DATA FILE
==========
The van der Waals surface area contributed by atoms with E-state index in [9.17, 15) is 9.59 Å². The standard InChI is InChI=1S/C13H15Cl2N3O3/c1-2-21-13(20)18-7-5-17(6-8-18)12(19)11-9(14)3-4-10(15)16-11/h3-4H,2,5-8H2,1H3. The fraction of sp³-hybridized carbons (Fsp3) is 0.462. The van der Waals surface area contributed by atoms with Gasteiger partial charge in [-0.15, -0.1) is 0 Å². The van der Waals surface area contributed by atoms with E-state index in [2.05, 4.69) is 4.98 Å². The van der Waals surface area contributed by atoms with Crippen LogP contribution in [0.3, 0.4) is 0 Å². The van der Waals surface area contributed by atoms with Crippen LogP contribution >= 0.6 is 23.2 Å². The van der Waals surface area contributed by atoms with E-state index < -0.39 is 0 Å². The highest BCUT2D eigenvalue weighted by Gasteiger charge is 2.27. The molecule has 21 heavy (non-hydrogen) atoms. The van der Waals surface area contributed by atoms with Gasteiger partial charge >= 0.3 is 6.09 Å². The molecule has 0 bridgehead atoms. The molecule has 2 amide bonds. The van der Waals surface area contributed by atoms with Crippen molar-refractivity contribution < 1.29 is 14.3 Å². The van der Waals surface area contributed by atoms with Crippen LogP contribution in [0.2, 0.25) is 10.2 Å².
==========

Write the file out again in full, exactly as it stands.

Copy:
The van der Waals surface area contributed by atoms with E-state index in [9.17, 15) is 9.59 Å². The standard InChI is InChI=1S/C13H15Cl2N3O3/c1-2-21-13(20)18-7-5-17(6-8-18)12(19)11-9(14)3-4-10(15)16-11/h3-4H,2,5-8H2,1H3. The fraction of sp³-hybridized carbons (Fsp3) is 0.462. The van der Waals surface area contributed by atoms with Gasteiger partial charge in [-0.15, -0.1) is 0 Å². The van der Waals surface area contributed by atoms with E-state index in [2.05, 4.69) is 4.98 Å². The van der Waals surface area contributed by atoms with Crippen LogP contribution in [0.3, 0.4) is 0 Å². The van der Waals surface area contributed by atoms with Crippen LogP contribution >= 0.6 is 23.2 Å². The van der Waals surface area contributed by atoms with E-state index < -0.39 is 0 Å². The highest BCUT2D eigenvalue weighted by Gasteiger charge is 2.27. The molecule has 21 heavy (non-hydrogen) atoms. The van der Waals surface area contributed by atoms with Gasteiger partial charge >= 0.3 is 6.09 Å². The molecule has 0 bridgehead atoms. The molecule has 2 amide bonds. The van der Waals surface area contributed by atoms with Crippen molar-refractivity contribution < 1.29 is 14.3 Å². The van der Waals surface area contributed by atoms with Crippen LogP contribution in [0.2, 0.25) is 10.2 Å².